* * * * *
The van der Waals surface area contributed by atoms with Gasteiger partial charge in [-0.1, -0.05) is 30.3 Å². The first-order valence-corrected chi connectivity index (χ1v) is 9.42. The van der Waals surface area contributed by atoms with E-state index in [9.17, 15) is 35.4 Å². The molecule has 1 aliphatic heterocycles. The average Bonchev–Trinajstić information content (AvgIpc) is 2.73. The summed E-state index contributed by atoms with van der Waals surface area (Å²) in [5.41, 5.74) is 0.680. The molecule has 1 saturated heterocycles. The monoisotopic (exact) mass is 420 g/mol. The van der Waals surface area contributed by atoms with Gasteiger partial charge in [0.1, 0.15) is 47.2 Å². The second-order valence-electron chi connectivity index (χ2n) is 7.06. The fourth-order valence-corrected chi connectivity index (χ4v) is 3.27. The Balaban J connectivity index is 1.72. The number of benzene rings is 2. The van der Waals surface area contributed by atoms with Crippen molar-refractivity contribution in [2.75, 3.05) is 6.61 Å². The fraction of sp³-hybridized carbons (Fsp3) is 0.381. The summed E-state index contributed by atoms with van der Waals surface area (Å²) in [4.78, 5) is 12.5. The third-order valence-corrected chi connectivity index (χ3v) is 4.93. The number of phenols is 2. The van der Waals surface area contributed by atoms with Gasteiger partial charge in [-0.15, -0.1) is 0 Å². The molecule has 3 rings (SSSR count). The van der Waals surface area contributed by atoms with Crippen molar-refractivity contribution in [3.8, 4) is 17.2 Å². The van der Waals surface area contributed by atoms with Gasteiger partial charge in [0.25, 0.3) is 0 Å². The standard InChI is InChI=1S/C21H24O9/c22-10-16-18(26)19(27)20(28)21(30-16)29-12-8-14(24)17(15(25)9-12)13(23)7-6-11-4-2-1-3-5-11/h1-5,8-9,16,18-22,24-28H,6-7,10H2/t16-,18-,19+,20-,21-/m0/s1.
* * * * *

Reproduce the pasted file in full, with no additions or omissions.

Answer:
The van der Waals surface area contributed by atoms with Gasteiger partial charge in [-0.1, -0.05) is 30.3 Å². The first-order valence-corrected chi connectivity index (χ1v) is 9.42. The van der Waals surface area contributed by atoms with E-state index in [9.17, 15) is 35.4 Å². The molecule has 1 aliphatic heterocycles. The average Bonchev–Trinajstić information content (AvgIpc) is 2.73. The summed E-state index contributed by atoms with van der Waals surface area (Å²) in [5.41, 5.74) is 0.680. The molecule has 1 saturated heterocycles. The monoisotopic (exact) mass is 420 g/mol. The van der Waals surface area contributed by atoms with Gasteiger partial charge in [0.1, 0.15) is 47.2 Å². The second-order valence-electron chi connectivity index (χ2n) is 7.06. The fourth-order valence-corrected chi connectivity index (χ4v) is 3.27. The Balaban J connectivity index is 1.72. The number of benzene rings is 2. The van der Waals surface area contributed by atoms with Crippen molar-refractivity contribution in [2.75, 3.05) is 6.61 Å². The fraction of sp³-hybridized carbons (Fsp3) is 0.381. The summed E-state index contributed by atoms with van der Waals surface area (Å²) in [4.78, 5) is 12.5. The third-order valence-corrected chi connectivity index (χ3v) is 4.93. The number of phenols is 2. The van der Waals surface area contributed by atoms with Gasteiger partial charge in [-0.15, -0.1) is 0 Å². The molecule has 3 rings (SSSR count). The van der Waals surface area contributed by atoms with Crippen molar-refractivity contribution in [3.8, 4) is 17.2 Å². The van der Waals surface area contributed by atoms with Gasteiger partial charge in [0.25, 0.3) is 0 Å². The standard InChI is InChI=1S/C21H24O9/c22-10-16-18(26)19(27)20(28)21(30-16)29-12-8-14(24)17(15(25)9-12)13(23)7-6-11-4-2-1-3-5-11/h1-5,8-9,16,18-22,24-28H,6-7,10H2/t16-,18-,19+,20-,21-/m0/s1.